As we all know, to stroke a cat the wrong way is to expose ourselves to a nasty scratch! After reading this article, you will understand how to pet your cat correctly (or to not pet him at all) and we’ll reveal your cat’s secret: where’s the best spot to pet your feline.
How do you know if you are stroking your cat correctly? It’s not that easy to know, because the communication between cats and humans isn’t always smooth. So it's up to us to know how to listen to what our feline friends have to say to us!
Why do cats like to be stroked?
There are a few reasons why cats like to be stroked.
Firstly, it’s a form of communication. Indeed, when cats communicate with one another, they use rubbing, nuzzling and grooming to transmit scents and pheromones, that is one of the cat’s languages. Well, by using this behaviour with humans, it’s their way of communicating. Secondly, it’s a form of love and affection. Cat mums, when they nurture their babies, they use nuzzling and grooming, these actions cause a rise in oxytocin, also called the love hormone. So, by petting your cat, not only are you communicating love and affection back, but your at and yourself are also releasing oxytocin. Finally, many cats enjoy being petted because it feels good!
Now, with that being said, it’s really important to remember that some cats dislike being stroked. Petting can be uncomfortable or unfamiliar to cats, as it may be related to fear, pain or lack of socialisation. Therefore, you have to give your cat the choice of being petted or not. Research showed that cat cuddling sessions last longer when the cat comes to ask for the cuddles. Last but not least, cats are more likely to enjoy being petted by humans they know and trust and are less likely to accept a stroke from a stranger.
How to pet a cat: What is the right way to pet a cat?
You might be thinking that petting a cat is simple, but there are actually a few things you should know before stroking your feline friend. Communication is key! Learn how to understand your cat’s needs and comfort. Does your pet want to be stroked?
Rule number 1: Don’t jump right onto your cat and start petting him without analysing the situation. If you wish to pet your cat, start by slowly approaching the animal and see how he reacts.
Rule number 2: Allow your cat to approach you first.
Rule number 3: Hold your hand out in a relaxed position but don't put it too close to your cat’s face.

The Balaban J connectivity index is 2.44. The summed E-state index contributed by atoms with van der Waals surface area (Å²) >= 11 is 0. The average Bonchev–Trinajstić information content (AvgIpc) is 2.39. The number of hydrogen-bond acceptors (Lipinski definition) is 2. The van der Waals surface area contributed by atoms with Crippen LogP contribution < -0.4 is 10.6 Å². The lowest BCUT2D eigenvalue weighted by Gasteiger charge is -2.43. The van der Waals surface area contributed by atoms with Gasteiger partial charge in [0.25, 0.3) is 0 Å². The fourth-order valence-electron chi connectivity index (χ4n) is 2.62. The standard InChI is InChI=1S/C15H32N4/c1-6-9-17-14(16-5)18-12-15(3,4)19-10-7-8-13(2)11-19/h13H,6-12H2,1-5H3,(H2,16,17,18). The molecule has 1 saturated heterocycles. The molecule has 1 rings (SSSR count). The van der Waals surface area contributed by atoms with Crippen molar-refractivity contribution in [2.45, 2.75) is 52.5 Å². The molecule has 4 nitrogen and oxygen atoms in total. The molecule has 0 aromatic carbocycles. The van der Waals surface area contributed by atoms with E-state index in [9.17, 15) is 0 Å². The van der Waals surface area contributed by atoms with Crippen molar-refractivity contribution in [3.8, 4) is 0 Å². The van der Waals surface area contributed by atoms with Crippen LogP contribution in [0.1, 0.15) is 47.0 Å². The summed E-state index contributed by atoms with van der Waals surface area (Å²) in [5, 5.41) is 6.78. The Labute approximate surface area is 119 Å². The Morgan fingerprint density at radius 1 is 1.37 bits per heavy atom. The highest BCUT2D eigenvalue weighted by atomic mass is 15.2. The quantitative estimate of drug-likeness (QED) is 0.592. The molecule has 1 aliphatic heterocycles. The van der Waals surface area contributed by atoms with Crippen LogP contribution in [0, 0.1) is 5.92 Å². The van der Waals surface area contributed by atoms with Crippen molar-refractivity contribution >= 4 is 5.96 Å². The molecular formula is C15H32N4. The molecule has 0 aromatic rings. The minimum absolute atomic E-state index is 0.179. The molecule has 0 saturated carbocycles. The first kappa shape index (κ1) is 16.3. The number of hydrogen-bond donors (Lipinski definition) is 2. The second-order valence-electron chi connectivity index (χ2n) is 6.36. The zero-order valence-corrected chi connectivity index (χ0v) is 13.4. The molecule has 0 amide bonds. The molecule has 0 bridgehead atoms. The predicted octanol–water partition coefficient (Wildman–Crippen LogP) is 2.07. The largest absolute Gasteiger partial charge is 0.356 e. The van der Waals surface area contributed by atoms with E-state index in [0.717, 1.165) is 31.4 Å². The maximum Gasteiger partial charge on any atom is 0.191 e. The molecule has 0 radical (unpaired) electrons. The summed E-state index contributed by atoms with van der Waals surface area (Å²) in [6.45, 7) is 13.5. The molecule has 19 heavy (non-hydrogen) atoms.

Rule number 4: Let your cat smell your hand first and observe you. Your cat may rub himself on your hands or your legs.
Rule number 5: Begin by stroking your cat’s side of the face and then let your cat guide you. They’ll tell you the pressure they want you to use and the direction they want you to take.
Rule number 6: If you notice your pet is tense in their body, hisses, growls or you hear a high pitched meow, stop immediately!
Now that you have established a good and trusting relationship with your cat, you can try petting him in other areas, but always with your cat’s approval.
Little tip: If you wish to pet a cat which isn’t yours, ask the owner if it’s ok to pet their cat. Cats are often scared of strangers and may show signs of aggression or fear. Therefore it’s important to follow the rules above and also to ask the owner if the animal is sensitive, or has painful areas that should be avoided. You should also ask if the feline has specific ways he likes to be petted.
Where does a cat like to be petted?
This question has been asked many many times and is so common that researchers from the British University of Lincoln conducted a study on the topic. Their conclusion? Cats like to be petted on their:
- Base of the ears
- Around their lips
According to the diagram, if you want to please your cat, give a nice good rub on your cat’s head by insisting on the contour of its lips, chin and cheeks, that’s where cats have sensory receptors, and scent glands. The base of the ears is also a well-known and appreciated spot for cats.
Where should I not touch my cat?
The study from the British University of Lincoln, published in the journal Applied Animal Behavior, was conducted on 54 cats, and most of them refused to be stroked at the base of their tails. It would be a particularly sensitive area if stimulated by the strokes. It is therefore an area to be avoided, as it often provokes the cat's irritation, and can lead to an aggressive response.
Preferences vary from one cat to another, but there are a few areas that most cats don’t like to be petted. There are always exceptions but here are other areas where you should not pet your cat are:
- Their belly
- Their feet and legs
- Their thighs
- Private areas (such as anus and genitals)
Signs of pleasure or discontent to watch out for when petting a cat
The best way to know if your cat is enjoying its petting session or not, is to watch its behaviour.
A happy cat:
- Has a relaxed face and raised ears
- Purrs and kneads
- Gently wag its tail in the air or keeps it upright
- Most importantly, if your cat nudges you with his muzzle when you stop petting him, he doesn't want you to stop there!
However, if your cat:
- Tries to get away from you
- Bites or kicks you with their paws
- Its tail is swishing, puffed up with fur or rigid and held high
- Flattens his ears
- Turns its head to look at you and narrows its eyes
- Hisses, cries or growls
- Runs away
This is one way of telling you that he doesn't appreciate your strokes!
We know, you love cats, and so do we! And petting them is a pure moment of joy. While many cats love to be petted and will seek it out, others are reluctant. As long as the petting is on your cat’s own terms, then it’s absolutely fine to stroke your cat. Remember, no two cats are exactly the same, there are certain areas that cats like and dislike. Learn to communicate with your feline, understand its needs and comfort. Now you know everything about your cat’s secret, your best friend will come asking for more cuddles, you’ll see!